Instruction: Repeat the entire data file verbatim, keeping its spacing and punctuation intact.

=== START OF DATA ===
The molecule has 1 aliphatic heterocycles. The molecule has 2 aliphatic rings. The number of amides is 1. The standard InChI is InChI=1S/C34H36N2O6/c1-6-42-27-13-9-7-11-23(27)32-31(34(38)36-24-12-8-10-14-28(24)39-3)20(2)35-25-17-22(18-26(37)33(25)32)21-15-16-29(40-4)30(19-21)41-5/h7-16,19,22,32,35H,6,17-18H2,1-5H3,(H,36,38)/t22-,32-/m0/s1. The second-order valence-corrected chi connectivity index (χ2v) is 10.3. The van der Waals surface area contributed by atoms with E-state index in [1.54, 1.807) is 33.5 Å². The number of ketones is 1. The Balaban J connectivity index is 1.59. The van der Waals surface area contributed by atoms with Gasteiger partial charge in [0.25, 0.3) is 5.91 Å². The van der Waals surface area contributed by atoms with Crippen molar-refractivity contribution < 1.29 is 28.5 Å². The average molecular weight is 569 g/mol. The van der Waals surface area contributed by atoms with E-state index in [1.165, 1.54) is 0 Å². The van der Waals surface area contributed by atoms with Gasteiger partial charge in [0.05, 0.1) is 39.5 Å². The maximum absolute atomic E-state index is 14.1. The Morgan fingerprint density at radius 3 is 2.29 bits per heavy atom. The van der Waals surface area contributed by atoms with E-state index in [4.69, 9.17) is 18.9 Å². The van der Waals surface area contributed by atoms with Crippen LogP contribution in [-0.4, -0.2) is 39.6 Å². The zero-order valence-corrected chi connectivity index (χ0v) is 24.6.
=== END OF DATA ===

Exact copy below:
The molecule has 1 aliphatic heterocycles. The molecule has 2 aliphatic rings. The number of amides is 1. The standard InChI is InChI=1S/C34H36N2O6/c1-6-42-27-13-9-7-11-23(27)32-31(34(38)36-24-12-8-10-14-28(24)39-3)20(2)35-25-17-22(18-26(37)33(25)32)21-15-16-29(40-4)30(19-21)41-5/h7-16,19,22,32,35H,6,17-18H2,1-5H3,(H,36,38)/t22-,32-/m0/s1. The second-order valence-corrected chi connectivity index (χ2v) is 10.3. The van der Waals surface area contributed by atoms with E-state index in [1.54, 1.807) is 33.5 Å². The number of ketones is 1. The Balaban J connectivity index is 1.59. The van der Waals surface area contributed by atoms with Gasteiger partial charge in [0.25, 0.3) is 5.91 Å². The van der Waals surface area contributed by atoms with Crippen molar-refractivity contribution < 1.29 is 28.5 Å². The average molecular weight is 569 g/mol. The van der Waals surface area contributed by atoms with E-state index in [1.165, 1.54) is 0 Å². The van der Waals surface area contributed by atoms with Gasteiger partial charge in [0.05, 0.1) is 39.5 Å². The maximum absolute atomic E-state index is 14.1. The Morgan fingerprint density at radius 3 is 2.29 bits per heavy atom. The van der Waals surface area contributed by atoms with E-state index in [4.69, 9.17) is 18.9 Å². The van der Waals surface area contributed by atoms with Crippen LogP contribution in [-0.4, -0.2) is 39.6 Å². The zero-order valence-corrected chi connectivity index (χ0v) is 24.6.